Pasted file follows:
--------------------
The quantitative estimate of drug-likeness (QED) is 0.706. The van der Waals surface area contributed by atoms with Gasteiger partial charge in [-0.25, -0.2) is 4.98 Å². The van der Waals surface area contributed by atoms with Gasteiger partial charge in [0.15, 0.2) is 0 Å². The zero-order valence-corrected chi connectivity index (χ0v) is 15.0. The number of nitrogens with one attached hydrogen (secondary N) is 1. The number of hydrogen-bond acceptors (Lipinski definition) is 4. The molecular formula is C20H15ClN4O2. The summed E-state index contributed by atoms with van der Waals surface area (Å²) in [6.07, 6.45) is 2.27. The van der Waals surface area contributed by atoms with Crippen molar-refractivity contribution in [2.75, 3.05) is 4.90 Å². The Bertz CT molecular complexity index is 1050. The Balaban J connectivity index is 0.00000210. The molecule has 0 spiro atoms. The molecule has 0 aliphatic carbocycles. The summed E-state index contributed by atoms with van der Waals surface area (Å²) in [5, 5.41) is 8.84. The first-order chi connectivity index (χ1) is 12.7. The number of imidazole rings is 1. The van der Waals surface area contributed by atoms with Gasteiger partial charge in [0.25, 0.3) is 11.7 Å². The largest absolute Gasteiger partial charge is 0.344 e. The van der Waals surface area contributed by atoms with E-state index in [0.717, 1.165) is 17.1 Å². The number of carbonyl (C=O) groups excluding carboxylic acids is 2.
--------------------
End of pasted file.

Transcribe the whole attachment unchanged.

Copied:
The quantitative estimate of drug-likeness (QED) is 0.706. The van der Waals surface area contributed by atoms with Gasteiger partial charge in [-0.25, -0.2) is 4.98 Å². The van der Waals surface area contributed by atoms with Gasteiger partial charge in [0.15, 0.2) is 0 Å². The zero-order valence-corrected chi connectivity index (χ0v) is 15.0. The number of nitrogens with one attached hydrogen (secondary N) is 1. The number of hydrogen-bond acceptors (Lipinski definition) is 4. The molecular formula is C20H15ClN4O2. The summed E-state index contributed by atoms with van der Waals surface area (Å²) in [6.07, 6.45) is 2.27. The van der Waals surface area contributed by atoms with Crippen molar-refractivity contribution in [2.75, 3.05) is 4.90 Å². The Bertz CT molecular complexity index is 1050. The Balaban J connectivity index is 0.00000210. The molecule has 0 spiro atoms. The molecule has 0 aliphatic carbocycles. The summed E-state index contributed by atoms with van der Waals surface area (Å²) in [5, 5.41) is 8.84. The first-order chi connectivity index (χ1) is 12.7. The number of imidazole rings is 1. The van der Waals surface area contributed by atoms with Gasteiger partial charge in [0.25, 0.3) is 11.7 Å². The largest absolute Gasteiger partial charge is 0.344 e. The van der Waals surface area contributed by atoms with E-state index in [0.717, 1.165) is 17.1 Å². The number of carbonyl (C=O) groups excluding carboxylic acids is 2.